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Red Bull Ring

Formula 1 circuit

Red Bull Ring
Credit: Samo Vidic
Vital statistics for Red Bull Ring
CircuitRed Bull Ring
CountryAustria
LocationSpielberg
Timezone+02:00
Race debut1963
Results for the 2017 Austrian Grand Prix
Pole positionValtteri Bottas
Race winnerValtteri Bottas
Fastest lapLewis Hamilton

Originally the Österreichring, the Austrian track held Formula One races during the 1970s and 80s before being dropped in 1987. Revamped and renamed the A1-Ring, the circuit was back on the F1 calendar from 1997 to 2003, again dropping off the agenda. Taken over by Red Bull, the track was spruced up, although kept the same layout, and returned to the Formula One calendar in 2014.

F1 history

The Austrian Grand Prix made its comeback to the Formula One calendar, after a ten year absence. Won by Michael Schumacher in 2003, the race dropped off the schedule and the track, formerly known as the Österreichring, then known as the A1-Ring, was bought by Red Bull.

In July 2013, the speculation and rumours began that the race would be making a comeback, and it took up its position as the eighth round of the 2014 season. The Red Bull Ring, as it is now known, follows the same track layout as its predecessor, but there has been extensive development at the circuit to improve the facilities.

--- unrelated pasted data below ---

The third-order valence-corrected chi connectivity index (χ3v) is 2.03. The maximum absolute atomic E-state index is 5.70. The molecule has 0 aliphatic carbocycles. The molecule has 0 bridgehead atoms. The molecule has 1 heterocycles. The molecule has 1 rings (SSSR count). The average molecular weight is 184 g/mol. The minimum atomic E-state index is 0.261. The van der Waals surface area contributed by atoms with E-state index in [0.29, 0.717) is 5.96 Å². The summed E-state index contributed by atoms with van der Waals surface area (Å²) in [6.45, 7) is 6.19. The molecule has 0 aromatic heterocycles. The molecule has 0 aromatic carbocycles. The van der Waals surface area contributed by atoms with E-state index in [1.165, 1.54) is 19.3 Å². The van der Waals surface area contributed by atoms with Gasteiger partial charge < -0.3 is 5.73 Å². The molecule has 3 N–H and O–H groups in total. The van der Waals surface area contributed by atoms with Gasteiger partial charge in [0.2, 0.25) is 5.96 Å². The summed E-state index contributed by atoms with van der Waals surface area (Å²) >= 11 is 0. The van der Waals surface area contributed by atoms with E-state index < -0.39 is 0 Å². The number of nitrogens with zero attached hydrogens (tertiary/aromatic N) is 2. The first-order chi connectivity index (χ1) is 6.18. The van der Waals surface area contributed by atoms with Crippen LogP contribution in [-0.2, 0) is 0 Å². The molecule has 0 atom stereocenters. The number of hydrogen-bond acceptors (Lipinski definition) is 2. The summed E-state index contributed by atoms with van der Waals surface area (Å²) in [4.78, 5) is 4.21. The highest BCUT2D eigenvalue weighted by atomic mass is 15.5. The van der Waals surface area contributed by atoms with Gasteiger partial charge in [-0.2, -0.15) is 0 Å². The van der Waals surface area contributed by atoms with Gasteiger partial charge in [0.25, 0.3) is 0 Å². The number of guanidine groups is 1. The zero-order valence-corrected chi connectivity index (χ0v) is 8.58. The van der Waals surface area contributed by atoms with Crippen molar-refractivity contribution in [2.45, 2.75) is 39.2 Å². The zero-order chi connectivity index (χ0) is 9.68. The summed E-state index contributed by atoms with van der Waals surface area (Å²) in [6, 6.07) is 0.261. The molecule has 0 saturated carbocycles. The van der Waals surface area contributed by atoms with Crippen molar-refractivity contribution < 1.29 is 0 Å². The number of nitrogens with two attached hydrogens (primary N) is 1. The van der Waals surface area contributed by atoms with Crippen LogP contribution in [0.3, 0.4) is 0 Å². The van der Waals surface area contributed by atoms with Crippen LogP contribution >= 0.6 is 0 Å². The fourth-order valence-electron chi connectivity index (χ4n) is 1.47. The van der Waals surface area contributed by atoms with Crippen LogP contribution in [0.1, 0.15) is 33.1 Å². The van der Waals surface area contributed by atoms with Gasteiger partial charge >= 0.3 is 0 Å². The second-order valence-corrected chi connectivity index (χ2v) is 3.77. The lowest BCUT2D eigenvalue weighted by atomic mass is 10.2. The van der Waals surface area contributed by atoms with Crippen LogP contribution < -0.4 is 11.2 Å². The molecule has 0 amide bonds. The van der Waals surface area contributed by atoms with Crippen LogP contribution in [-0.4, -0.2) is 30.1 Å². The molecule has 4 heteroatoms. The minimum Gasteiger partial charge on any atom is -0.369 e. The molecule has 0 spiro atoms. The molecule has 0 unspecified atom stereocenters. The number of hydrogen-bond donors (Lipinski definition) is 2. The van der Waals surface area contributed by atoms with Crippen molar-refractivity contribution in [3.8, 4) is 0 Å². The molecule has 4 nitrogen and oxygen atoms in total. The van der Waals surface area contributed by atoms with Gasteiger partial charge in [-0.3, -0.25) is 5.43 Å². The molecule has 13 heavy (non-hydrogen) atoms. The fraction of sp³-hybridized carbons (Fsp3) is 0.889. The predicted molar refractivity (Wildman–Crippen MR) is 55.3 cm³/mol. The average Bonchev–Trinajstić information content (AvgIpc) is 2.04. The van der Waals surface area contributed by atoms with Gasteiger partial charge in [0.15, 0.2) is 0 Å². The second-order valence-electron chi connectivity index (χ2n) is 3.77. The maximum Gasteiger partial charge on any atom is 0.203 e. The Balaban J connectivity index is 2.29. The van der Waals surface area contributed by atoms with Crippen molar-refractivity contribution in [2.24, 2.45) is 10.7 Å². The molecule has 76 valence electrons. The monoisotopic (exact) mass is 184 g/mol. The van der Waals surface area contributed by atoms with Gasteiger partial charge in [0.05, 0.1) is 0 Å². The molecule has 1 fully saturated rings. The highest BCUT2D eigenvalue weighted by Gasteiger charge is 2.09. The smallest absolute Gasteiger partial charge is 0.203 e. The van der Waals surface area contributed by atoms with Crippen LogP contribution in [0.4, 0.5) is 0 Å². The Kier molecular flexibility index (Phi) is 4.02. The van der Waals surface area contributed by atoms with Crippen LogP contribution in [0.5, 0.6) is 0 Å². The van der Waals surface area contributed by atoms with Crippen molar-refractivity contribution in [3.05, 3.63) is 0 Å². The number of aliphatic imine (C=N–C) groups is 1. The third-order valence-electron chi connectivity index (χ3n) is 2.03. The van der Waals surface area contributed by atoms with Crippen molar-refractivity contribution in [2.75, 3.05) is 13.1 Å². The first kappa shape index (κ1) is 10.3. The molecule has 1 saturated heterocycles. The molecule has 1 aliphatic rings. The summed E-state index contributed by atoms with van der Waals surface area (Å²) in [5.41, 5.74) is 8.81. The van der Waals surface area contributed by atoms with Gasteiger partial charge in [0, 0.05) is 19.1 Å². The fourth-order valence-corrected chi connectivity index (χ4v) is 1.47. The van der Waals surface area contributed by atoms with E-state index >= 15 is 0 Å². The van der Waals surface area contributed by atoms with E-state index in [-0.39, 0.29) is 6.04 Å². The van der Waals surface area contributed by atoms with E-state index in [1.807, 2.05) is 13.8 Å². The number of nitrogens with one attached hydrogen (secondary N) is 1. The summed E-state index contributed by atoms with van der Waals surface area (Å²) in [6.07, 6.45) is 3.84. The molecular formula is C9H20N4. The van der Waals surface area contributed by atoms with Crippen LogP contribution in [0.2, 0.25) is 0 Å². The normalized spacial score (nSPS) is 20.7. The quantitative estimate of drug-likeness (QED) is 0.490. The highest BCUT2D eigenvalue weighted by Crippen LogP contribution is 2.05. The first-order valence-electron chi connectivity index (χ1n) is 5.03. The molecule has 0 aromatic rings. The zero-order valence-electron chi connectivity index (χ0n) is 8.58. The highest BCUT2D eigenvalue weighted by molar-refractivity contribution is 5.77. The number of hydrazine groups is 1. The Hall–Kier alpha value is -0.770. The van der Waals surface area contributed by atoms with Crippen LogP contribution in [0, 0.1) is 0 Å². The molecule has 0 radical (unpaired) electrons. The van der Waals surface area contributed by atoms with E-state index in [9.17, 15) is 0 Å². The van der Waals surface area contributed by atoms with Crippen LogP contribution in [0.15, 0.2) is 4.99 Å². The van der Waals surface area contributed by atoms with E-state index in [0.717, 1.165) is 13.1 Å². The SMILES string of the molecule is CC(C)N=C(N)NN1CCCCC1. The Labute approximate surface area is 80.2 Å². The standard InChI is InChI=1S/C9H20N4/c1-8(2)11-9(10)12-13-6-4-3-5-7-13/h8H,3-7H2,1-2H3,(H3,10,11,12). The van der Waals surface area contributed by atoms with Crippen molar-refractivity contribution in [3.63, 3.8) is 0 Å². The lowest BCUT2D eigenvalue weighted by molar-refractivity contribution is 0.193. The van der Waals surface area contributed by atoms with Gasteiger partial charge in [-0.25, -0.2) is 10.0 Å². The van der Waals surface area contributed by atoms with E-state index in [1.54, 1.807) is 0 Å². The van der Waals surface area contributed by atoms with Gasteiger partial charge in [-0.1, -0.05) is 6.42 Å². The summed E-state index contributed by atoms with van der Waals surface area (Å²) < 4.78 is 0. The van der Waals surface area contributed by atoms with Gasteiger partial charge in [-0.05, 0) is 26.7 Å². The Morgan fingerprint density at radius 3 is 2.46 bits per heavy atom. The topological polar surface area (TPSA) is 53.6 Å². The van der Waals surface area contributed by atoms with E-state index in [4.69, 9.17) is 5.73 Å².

The grandstands and pit area was reworked in 2004, meaning the track couldn’t return to the F1 calendar that year and when Red Bull took over, boss Dietrich Mateschitz didn’t seem particularly interested in revamping the track. After a couple of years, however, renovations did take place, and motorsport began to return to the area.

The Red Bull Ring hosted a round of the DTM and F2 championships in 2011, whilst there have also been historic races held at the track. The lap is a simple layout, ten quick turns across just over 4 kilometres. Starting on the home straight, a ninety degree right hander leads to another long, if slightly leaning, straight, which culminates in a harsh hairpin.

The second sector follows, introducing more corners, back and forth, winding around an elongated u-bend to return to a short straight and the third sector. That takes us ninety degrees but sweeping to the right, and then another ninety degrees to the right, but much tighter, which then slides back on to the home straight and the run down to the finish line.

Learn more about Austria with the Pocket F1 Handbook.